Turrets, vehicle spawners and fortifications are all available from this so called "Build & Battle" mechanic, and this is what sets Starhawk apart from the crowd. It demands more thought from players than the average shooter- correct use of it is vital for both team and individual success. You spawn with an assault rifle and a handful of grenades. This is fine for fighting some other punk that just spawned, but to mount a serious assault on the enemy base, or a concerted defense of your own? No chance. Call in a a siege tank depot or a supply bunker, though, and maybe you can have a go at it. Building is done with a straightforward radial menu, usable enough that it doesn't get in the way, and can be done by anyone- there's no commander or support role in charge of it. And it works, even in an uncoordinated public server team- walls go up, turrets placed strategically and vehicle structures placed where they can be readily accessed. I'm impressed that a mechanic like this has ben made to work as well as it does in the notoriously anarchic console shooter environment, probably down to the design devotion of the developers- improvements have been made from beta, and more are promised.
The broader gameplay is pretty good- while unmodified infantry combat can be a little flat, things get much more interesting when structures and vehicles are involved. Genuine excitement comes from the constant shifting of a match's dynamics as buildings are alternately erected and obliterated- you gotta keep on your toes. Infantry weapons are pretty standard- general purpose assault rifle, close range shotgun, sniper rifle, rocket launcher- but all have their uses. Vehicles play a big part- the firepower of tanks and aircraft is needed to break a siege and the speed of jeeps and jetbikes to whisk the flag away- and handle well.

To my surprise, there is a singleplayer, and even more surprisingly it doesn't feel completely divorced from the multiplayer. Story hinges around the precious so-called "Rift Energy"- space-crude-oil, essentially. Out in the space frontier, there's a constant battle between Rifters (roughneck space cowboys) and Outcasts (once-men mutated and consumed by the energy). Our player-character is somewhere in between; a rifter with just a hint of outcast glow. It's a pretty decent space western, with colourful characters and animation cutscenes, but nothing earth-shaking. Starhawk does, however, buck the shooter trend once more by using largely the same mechanics in singleplayer as multiplayer- success rides on the use ofbuildings and vehicles just as much in both  cases. This lends a good chunk of player choice to what might otherwise be a fairly dreary campaign. The setting is really cool, though, with a real frontier vibe and great artstyle.

One thing that does strike me about Starhawk is the amount of really neat design features incorporated; I get a feeling that a lot of love went in from the designers, who were dedicated to do the shooter thing a little differently. Instead of just popping on to the map as if by magic, players drop in from above in a pod, able to make subtle flight adjustment to land exactly where they please. It's not just show, either- land your pod on an enemy player or vehicle for an instant (and hilarious) kill. Bunkers have team-exclusive doors and one-way shields on the firing ports to allow occupants to fire out safely- to take them out requires serious firepower or a daring dash up the external ladder to drop in and butcher those within. The "Hawk" aircraft is suited not only to dogfighting as is so often the case with air vehicles in shooters, but bombing as well, and can transform to a walker form to really take part in the ground fight. These things and more are real sparks of creativity and are very welcome indeed in the stale shooter market.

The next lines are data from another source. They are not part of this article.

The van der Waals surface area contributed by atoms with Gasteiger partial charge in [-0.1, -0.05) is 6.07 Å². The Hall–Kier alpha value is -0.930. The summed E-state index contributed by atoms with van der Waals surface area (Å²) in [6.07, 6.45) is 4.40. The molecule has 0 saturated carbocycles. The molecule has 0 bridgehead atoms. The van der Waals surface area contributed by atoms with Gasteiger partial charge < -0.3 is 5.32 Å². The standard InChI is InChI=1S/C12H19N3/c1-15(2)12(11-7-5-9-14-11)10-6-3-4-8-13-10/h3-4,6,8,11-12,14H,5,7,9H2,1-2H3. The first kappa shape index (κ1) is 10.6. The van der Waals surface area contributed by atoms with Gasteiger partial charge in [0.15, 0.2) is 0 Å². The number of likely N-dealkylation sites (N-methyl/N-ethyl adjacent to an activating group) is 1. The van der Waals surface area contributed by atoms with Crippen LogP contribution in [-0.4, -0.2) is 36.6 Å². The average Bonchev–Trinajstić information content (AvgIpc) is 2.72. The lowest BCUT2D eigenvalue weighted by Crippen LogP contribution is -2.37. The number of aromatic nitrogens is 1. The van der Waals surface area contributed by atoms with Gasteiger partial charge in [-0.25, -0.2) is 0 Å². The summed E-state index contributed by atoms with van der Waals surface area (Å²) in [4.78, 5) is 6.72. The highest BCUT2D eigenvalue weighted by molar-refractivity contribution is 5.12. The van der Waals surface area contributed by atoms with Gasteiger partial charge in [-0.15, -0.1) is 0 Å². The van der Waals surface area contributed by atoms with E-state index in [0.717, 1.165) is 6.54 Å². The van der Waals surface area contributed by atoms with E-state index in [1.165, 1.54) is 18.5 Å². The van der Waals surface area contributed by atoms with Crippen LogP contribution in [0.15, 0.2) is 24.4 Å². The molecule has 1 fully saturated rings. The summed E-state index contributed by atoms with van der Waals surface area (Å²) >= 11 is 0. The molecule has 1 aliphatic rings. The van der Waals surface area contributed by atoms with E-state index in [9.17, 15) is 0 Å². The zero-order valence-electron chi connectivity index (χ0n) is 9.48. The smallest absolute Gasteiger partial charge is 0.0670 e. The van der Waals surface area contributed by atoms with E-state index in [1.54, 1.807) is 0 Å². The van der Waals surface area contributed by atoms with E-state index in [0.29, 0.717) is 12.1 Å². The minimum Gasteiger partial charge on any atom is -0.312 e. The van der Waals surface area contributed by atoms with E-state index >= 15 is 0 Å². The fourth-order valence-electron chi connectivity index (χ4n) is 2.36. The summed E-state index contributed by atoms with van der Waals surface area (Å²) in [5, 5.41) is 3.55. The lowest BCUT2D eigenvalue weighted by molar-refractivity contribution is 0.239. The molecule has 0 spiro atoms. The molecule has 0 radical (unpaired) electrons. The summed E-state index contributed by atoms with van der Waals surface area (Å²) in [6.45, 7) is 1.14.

It's so easy to make an average shooter in today's market- just copy Call of Duty. Starhawk shies well away from this approach and does its very best to do something very different from the norm, and manages it, providing a unique action experience with its unconventional design approach. I like it quite a lot, but there are a couple issues I must mention; were it not for the dynamicism offered by the building mechanic, I don't think the shooter gameplay would work- it doesn'y play as well as a conventional shooter as a good conventional shooter does. Additionally, there are a few balance issues lingering still, particularly with vehicle spam- every player on a team can build himself a heavy tank, and if they all do it stops being much fun for the enemy. Nonetheless, Starhawk is living proof that different things can be successfully done with console shooters- take note, developers.